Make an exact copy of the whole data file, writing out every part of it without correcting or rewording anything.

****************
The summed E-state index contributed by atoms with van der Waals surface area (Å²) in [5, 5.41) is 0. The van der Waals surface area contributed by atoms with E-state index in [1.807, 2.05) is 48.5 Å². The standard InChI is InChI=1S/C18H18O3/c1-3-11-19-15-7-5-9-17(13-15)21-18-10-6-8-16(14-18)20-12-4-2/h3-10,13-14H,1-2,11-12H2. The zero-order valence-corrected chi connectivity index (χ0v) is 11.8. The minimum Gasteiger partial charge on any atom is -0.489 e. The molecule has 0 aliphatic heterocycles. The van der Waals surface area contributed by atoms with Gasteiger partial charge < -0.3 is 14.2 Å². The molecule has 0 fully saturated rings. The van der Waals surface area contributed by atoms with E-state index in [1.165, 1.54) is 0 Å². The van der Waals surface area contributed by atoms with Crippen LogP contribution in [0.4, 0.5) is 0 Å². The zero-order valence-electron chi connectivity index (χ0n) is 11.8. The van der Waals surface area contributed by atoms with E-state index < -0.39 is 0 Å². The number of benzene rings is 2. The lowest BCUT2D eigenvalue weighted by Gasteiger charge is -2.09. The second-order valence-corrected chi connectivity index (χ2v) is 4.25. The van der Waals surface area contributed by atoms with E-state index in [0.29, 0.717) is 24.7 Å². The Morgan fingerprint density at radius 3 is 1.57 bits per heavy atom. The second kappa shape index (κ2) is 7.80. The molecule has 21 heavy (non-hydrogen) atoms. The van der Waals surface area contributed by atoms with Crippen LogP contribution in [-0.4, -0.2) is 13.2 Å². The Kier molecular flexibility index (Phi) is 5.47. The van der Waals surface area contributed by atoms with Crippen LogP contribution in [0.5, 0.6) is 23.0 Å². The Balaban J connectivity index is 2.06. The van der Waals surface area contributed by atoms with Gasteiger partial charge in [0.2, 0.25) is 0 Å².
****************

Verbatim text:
The summed E-state index contributed by atoms with van der Waals surface area (Å²) in [5, 5.41) is 0. The van der Waals surface area contributed by atoms with E-state index in [1.807, 2.05) is 48.5 Å². The standard InChI is InChI=1S/C18H18O3/c1-3-11-19-15-7-5-9-17(13-15)21-18-10-6-8-16(14-18)20-12-4-2/h3-10,13-14H,1-2,11-12H2. The zero-order valence-corrected chi connectivity index (χ0v) is 11.8. The minimum Gasteiger partial charge on any atom is -0.489 e. The molecule has 0 aliphatic heterocycles. The van der Waals surface area contributed by atoms with Gasteiger partial charge < -0.3 is 14.2 Å². The molecule has 0 fully saturated rings. The van der Waals surface area contributed by atoms with E-state index in [1.165, 1.54) is 0 Å². The van der Waals surface area contributed by atoms with Crippen LogP contribution in [0.4, 0.5) is 0 Å². The zero-order valence-electron chi connectivity index (χ0n) is 11.8. The van der Waals surface area contributed by atoms with E-state index < -0.39 is 0 Å². The number of benzene rings is 2. The lowest BCUT2D eigenvalue weighted by Gasteiger charge is -2.09. The second-order valence-corrected chi connectivity index (χ2v) is 4.25. The van der Waals surface area contributed by atoms with E-state index in [0.29, 0.717) is 24.7 Å². The Morgan fingerprint density at radius 3 is 1.57 bits per heavy atom. The second kappa shape index (κ2) is 7.80. The molecule has 21 heavy (non-hydrogen) atoms. The van der Waals surface area contributed by atoms with Crippen LogP contribution in [-0.4, -0.2) is 13.2 Å². The Kier molecular flexibility index (Phi) is 5.47. The van der Waals surface area contributed by atoms with Crippen LogP contribution in [0.5, 0.6) is 23.0 Å². The Balaban J connectivity index is 2.06. The van der Waals surface area contributed by atoms with Gasteiger partial charge in [0.2, 0.25) is 0 Å².